Never Seek Advice Where the Palm Trees Grow (And Other Myths)


Palm trees + white shoes = big trouble?

Look, you'd think there's some evidence for this because the warmer climes get a bad rap when it comes to money.

For a start, you should be wary of advice that suggests you should hide your loot in the Cayman Islands (sorry Malcolm).




Closer to home, Queensland's Gold Coast is a well-known shark sanctuary - home for bottom feeders like Aboriginal Community Funeral Plans.

But here's the problem - north of the palm tree line (which I'm guessing is about Byron) it's not all shonks, sharks and charlatans. There are many capable, honest financial advisors who prefer wearing shorts to puffer jackets.

Also, I live a stone's throw from Chris Skase's old digs, plus I've got palm trees in my back yard.

So let's bust that myth, particularly the idea that you need to head away from the sunshine to get decent financial advice.

Because further south in Sydney is where you'll find fringe dwellers like Squirrel Superannuation and hapless Sam Henderson of $500K fame.

Sam Henderson. Suggested LinkedIn profile - seeking new career opportunities

Trust me. I'm a Certified Financial Planner

According to the Financial Planning Association (FPA), Certified Financial Planner status is the 'gold standard in financial planning'.

I've got one of those certificates somewhere. I've also got a 'Best Behaved Certificate' awarded by Mrs Beresford, my Grade 1 teacher. I got that one for not being disruptive for nearly an hour. I value that one more (and it was harder to get than my CFP).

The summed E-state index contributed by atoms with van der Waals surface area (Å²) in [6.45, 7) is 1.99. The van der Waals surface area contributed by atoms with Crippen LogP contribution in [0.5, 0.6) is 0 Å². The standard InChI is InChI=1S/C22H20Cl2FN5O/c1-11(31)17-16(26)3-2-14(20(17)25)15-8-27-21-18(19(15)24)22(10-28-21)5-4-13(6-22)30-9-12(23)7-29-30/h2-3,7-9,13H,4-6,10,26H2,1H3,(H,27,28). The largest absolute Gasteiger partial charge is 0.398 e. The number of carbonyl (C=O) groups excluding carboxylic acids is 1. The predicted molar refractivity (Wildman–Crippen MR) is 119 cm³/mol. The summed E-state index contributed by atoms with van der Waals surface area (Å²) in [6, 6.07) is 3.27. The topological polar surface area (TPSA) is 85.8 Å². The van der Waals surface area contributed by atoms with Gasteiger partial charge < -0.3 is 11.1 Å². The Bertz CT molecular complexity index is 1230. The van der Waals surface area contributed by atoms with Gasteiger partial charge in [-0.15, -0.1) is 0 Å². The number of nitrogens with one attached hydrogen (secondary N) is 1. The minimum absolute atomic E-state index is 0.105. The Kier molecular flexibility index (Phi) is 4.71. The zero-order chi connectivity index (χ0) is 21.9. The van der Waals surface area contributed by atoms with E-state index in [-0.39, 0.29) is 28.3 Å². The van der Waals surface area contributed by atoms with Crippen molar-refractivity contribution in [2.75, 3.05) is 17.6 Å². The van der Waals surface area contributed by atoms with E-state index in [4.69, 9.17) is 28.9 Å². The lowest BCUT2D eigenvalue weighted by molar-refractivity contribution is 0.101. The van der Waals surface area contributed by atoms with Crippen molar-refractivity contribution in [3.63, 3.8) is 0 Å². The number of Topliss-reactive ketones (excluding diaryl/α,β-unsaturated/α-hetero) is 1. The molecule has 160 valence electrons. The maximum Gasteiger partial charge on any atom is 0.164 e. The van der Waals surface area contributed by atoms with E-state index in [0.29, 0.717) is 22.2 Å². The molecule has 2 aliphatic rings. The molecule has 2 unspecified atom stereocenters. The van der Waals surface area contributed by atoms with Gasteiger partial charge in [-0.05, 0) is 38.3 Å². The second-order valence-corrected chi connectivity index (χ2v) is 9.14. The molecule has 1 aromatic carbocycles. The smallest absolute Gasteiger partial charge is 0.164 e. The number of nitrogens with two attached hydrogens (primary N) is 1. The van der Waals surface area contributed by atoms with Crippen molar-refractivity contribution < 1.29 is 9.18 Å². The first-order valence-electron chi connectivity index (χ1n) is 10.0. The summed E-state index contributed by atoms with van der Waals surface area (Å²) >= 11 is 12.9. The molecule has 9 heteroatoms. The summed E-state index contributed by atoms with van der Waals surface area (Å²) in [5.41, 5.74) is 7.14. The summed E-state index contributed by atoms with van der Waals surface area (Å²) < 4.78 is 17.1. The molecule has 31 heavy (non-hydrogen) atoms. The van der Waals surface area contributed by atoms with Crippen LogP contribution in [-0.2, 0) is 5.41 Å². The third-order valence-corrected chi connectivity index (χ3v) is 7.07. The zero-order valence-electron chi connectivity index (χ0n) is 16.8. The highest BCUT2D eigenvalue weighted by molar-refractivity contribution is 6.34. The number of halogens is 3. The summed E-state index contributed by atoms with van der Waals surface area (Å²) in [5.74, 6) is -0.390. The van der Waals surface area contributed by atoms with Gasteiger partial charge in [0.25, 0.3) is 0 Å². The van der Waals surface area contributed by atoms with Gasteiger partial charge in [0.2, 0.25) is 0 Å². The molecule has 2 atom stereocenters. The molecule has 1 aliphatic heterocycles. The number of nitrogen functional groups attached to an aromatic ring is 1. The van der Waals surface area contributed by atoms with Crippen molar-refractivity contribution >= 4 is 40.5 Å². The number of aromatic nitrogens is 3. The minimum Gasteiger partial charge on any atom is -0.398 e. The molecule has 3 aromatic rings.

If you read the 'pick an advisor' tips published by the FPA you should stick with one of their members. A CFP like Sam Henderson.

Truth is, the FPA exists to look after members, not consumers. Oh, and to put on fancy conferences in exotic locations (with palm trees).

My point? If you follow the FPA's guidelines for choosing an advisor, you'll end up talking to an FPA member. Which guarantees you zilch.

You're safer with a big company

Three letters: AMP. Let's move on.

Where do you turn then?

There's no easy way of finding a good advisor. What you can do is try to filter out the bad ones.

To help you I've put together a handy list of questions you can ask a potential advisor (or if you're game, your current advisor):



What's the point of all these questions?  It's certainly not going to tell you whether the person's any good at their job or not.

What it does is this - it flags problem areas. If your potential advisor last worked selling time share apartments in Queensland, there's something to think about right there.

If you're told you'll need a 120-page Statement of Advice for compliance reasons, then I'd suggest your being sized up as an easy target.

The Naked Takeaway

Next week I'll explain what answers you're looking for, and tell you how to cut through the sales jargon.

After that, it's on to how to read a Statement of Advice.

Until then, happy and safe investing!

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